The screening will be preceded by a special reception at 6pm upstairs in the lobby of the Carpenter Center.
Directed by Sudhir Mishra. With Soha Ali Khan, Shiney Ahuja,
India 2007, 35mm, color, 130 min. Hindi and Urdu with English subtitles
This period piece about the Hindi cinema industry in the 1950s stars Soha Ali Khan, in one of her first leading roles, as a fictional actress in the years just before the beginning of her mother’s career. The film’s love story between a frustrated auteur and an actress with a past is loosely based on the relationship between the great Guru Dutt and Waheeda Rehman. Khan plays the glamorous star from a poor and manipulative family, with Shiney Ahuja as the tortured writer. Khoya khoya chand is a valentine to a golden age in Hindi filmmaking, and Khan is a non-stop, fearless physical presence, whether singing and dancing, sword fighting on horseback or breaking down off-camera in the best tradition of the long-suffering diva.
Directed by Rakeysh Omprakash Mehra. With Aamir Khan, Soha Ali Khan (Appearing in Person), Waheeda Rehman
India 2006, 35mm, color, 157 min. Hindi, English and Urdu with English subtitles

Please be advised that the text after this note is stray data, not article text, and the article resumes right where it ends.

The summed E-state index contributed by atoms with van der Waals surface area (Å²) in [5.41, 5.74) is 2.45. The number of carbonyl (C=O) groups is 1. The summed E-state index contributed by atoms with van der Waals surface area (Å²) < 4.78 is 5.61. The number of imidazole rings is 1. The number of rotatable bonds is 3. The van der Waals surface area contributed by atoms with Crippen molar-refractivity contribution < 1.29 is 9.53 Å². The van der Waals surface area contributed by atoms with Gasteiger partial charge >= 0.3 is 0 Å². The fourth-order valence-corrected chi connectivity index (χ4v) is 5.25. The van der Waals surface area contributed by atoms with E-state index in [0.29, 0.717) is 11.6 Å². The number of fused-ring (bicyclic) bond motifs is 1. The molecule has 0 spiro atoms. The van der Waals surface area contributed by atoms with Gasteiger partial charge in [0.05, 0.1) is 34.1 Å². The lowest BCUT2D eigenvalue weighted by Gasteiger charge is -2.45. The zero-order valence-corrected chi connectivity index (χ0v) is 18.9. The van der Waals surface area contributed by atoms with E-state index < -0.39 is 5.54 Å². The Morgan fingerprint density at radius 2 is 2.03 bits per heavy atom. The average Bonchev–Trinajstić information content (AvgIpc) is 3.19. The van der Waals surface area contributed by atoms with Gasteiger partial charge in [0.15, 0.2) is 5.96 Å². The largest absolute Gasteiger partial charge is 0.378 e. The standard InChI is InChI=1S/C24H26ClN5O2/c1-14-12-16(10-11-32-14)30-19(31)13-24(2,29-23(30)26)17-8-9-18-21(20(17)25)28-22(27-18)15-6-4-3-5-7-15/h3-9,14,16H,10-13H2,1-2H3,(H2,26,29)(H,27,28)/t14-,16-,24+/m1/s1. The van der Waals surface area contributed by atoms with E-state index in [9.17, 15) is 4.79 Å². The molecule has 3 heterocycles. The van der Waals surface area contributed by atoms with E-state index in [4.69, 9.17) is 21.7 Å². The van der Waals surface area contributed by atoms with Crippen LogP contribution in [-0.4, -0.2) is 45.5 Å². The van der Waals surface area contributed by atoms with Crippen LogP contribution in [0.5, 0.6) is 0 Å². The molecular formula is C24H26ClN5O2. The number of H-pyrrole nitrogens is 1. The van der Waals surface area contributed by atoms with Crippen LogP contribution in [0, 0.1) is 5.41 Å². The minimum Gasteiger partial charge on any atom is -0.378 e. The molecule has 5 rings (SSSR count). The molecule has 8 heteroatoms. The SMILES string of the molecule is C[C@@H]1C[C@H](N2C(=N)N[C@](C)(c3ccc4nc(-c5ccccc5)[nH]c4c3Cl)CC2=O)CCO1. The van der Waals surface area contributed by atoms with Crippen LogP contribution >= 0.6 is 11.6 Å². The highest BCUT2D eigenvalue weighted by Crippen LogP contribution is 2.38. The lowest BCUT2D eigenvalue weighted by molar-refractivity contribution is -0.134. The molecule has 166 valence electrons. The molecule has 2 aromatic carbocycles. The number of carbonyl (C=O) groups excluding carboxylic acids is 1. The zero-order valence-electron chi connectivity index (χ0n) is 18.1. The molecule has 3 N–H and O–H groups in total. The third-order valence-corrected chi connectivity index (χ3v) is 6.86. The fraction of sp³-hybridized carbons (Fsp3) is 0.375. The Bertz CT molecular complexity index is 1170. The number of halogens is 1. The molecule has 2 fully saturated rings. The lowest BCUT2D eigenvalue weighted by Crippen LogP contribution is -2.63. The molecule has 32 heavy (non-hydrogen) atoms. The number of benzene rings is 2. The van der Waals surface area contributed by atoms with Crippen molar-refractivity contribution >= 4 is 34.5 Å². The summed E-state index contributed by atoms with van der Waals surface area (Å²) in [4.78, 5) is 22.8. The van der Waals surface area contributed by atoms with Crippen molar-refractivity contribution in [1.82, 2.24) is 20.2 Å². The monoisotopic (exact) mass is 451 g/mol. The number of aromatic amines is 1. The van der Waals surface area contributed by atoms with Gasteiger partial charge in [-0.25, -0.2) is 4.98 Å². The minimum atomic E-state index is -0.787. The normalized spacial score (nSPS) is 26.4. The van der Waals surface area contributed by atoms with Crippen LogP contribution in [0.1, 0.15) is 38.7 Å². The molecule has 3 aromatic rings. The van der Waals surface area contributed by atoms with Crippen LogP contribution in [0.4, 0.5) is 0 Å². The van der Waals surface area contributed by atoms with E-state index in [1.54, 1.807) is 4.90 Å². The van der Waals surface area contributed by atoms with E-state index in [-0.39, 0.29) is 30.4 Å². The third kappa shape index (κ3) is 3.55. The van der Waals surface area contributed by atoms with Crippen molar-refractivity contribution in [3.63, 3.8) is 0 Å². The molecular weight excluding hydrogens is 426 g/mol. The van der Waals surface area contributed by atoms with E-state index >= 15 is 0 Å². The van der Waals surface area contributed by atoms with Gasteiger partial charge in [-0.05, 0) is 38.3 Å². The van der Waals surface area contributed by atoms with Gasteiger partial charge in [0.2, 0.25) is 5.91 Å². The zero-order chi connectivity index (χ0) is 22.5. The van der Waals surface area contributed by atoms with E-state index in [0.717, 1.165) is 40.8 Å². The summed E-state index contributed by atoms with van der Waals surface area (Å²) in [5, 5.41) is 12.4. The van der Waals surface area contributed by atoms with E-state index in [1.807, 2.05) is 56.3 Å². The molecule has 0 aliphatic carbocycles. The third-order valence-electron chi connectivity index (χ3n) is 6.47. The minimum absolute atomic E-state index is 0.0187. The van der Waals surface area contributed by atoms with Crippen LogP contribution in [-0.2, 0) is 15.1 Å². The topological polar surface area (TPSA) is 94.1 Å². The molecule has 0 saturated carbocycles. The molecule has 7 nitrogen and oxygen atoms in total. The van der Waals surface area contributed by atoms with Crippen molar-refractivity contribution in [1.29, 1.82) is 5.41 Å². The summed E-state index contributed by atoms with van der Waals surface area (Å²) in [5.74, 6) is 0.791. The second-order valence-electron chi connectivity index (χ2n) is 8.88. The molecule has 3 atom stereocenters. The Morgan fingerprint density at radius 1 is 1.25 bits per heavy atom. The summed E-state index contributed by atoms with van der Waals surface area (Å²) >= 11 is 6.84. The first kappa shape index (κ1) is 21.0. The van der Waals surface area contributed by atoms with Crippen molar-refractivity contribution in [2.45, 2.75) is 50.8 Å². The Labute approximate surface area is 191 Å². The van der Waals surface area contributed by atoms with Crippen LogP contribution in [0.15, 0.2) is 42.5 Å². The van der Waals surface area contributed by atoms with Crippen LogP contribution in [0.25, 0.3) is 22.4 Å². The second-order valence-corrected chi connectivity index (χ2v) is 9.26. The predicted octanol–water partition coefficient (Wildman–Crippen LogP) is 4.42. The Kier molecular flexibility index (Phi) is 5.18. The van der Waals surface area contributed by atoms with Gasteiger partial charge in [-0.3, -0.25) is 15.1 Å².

Rang de Basanti was a box office sensation when it premiered in 2006, and it has remained a much-loved and much-seen staple of Hindi cinema in the years since. The film chronicles the growing historical awareness in a group of aimless young people once they are cast in a film about revolutionaries during India’s struggle for independence. This awareness turns to disillusion as they confront modern-day governmental and industrial indifference and corruption. In fact, the film’s nationalism as well as its trenchant critique of the present-day government created no small controversy. The ensemble cast, featuring several male stars, is anchored by Soha Ali Khan’s performance as the young woman at the core of the group of friends.